The Nigerian Data Protection Regulation ("NDPR" or "Regulation") was introduced in 2019 by the National Information Technology Development Agency ("NITDA" or "Agency") to safeguard, regulate, and protect against personal data breaches and ensure all Nigerian businesses in all sectors including the health sector remain competitive in international sphere. Since the introduction of the Regulation, organisations that process personal data have had to make necessary adjustments to the way personal data are collected and processed to ensure conformity with the requirements stipulated in the NDPR. Hospitals and healthcare organisations are not left out in the bid for conformity as they deal with large volume of personal data on daily basis. The scope of the Regulation is broad as it applies to all kinds of transactions including doctor-patient relationship, employer-employee relationships, manager-client relationship etc.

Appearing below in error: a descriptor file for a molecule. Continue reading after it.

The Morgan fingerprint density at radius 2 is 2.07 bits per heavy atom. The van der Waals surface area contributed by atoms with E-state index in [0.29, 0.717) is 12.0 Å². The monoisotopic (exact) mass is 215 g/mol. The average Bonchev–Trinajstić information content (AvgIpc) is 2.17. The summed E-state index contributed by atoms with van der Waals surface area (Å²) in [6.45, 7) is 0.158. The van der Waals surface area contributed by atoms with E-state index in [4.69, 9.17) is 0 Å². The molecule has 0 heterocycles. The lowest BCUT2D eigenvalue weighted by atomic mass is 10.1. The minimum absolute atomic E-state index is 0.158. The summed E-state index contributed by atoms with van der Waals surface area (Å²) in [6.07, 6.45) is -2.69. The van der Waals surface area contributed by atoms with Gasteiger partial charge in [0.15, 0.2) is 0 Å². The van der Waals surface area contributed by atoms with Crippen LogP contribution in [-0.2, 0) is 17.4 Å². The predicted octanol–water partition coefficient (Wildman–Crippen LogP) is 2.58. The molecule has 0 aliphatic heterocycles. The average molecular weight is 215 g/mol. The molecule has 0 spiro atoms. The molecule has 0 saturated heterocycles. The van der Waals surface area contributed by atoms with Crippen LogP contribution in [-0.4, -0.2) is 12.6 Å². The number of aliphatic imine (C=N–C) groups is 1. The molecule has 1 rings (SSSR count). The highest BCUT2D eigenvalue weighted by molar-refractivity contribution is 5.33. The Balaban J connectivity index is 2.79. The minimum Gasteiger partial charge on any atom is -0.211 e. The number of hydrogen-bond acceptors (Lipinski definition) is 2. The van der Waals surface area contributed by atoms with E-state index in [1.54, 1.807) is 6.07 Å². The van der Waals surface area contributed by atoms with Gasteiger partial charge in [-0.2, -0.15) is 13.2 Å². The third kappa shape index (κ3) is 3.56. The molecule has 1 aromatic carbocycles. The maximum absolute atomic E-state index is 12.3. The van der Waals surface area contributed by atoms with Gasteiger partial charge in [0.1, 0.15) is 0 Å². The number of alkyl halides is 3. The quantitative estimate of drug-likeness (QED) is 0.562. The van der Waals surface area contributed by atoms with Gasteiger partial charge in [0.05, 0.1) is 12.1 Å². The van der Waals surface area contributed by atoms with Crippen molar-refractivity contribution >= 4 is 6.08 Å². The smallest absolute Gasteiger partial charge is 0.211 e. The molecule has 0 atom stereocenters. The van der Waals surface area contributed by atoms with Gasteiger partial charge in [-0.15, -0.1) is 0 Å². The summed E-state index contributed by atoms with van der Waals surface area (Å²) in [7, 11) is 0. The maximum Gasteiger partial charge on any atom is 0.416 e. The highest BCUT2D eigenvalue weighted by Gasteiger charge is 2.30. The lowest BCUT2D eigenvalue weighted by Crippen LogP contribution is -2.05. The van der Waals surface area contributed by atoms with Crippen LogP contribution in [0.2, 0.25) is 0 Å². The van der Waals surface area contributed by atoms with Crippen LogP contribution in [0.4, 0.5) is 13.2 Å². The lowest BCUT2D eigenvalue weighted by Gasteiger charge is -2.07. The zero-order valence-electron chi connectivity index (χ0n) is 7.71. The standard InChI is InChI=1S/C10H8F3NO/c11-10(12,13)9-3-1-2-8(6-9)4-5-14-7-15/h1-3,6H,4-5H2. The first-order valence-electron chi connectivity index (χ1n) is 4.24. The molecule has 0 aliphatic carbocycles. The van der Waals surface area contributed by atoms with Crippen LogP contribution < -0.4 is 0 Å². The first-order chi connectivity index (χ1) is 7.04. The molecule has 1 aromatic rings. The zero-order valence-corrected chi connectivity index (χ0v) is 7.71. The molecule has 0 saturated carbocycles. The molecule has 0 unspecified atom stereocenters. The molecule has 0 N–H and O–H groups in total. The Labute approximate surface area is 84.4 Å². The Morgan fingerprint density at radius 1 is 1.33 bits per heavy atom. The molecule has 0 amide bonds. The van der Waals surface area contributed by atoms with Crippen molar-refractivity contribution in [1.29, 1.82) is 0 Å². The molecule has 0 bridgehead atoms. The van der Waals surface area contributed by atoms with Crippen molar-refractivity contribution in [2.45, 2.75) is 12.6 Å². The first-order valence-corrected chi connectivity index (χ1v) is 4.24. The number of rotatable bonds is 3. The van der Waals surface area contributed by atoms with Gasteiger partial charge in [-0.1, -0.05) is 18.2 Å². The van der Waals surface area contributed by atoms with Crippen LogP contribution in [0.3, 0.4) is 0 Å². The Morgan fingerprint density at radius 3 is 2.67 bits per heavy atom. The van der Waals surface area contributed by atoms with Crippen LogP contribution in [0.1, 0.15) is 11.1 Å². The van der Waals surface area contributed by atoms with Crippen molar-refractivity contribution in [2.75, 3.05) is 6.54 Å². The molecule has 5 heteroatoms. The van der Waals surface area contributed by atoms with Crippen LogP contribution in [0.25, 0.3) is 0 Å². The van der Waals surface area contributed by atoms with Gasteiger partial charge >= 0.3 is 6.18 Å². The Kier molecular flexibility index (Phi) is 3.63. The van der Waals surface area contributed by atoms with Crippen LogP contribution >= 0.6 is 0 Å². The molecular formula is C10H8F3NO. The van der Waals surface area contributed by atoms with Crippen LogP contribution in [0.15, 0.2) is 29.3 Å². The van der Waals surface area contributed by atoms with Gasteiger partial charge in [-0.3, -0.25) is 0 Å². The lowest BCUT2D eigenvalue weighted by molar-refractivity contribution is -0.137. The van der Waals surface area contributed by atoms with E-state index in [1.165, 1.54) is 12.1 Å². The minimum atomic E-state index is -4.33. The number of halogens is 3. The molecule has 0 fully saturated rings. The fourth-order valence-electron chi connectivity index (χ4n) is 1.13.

Hospitals and healthcare organisations are subject to this Regulation as it gives impetus to Section 24 of the National Health Act, 2014, which provides generally for confidentiality and states thus "All information concerning a user including information relating to his or her health status, treatment or stay in a health establishment is confidential".
Furthermore, Section 29 (1) of the National Health Act also makes it mandatory for patients/clients' personal data to be protected from unauthorised access. The wordings of the Act are as follows:
"The person in charge of in charge of a health establishment who is in possession of a user's health records shall set up control measures to prevent unauthorised access to those records and to the storage facility in which, or system by which, records are kept".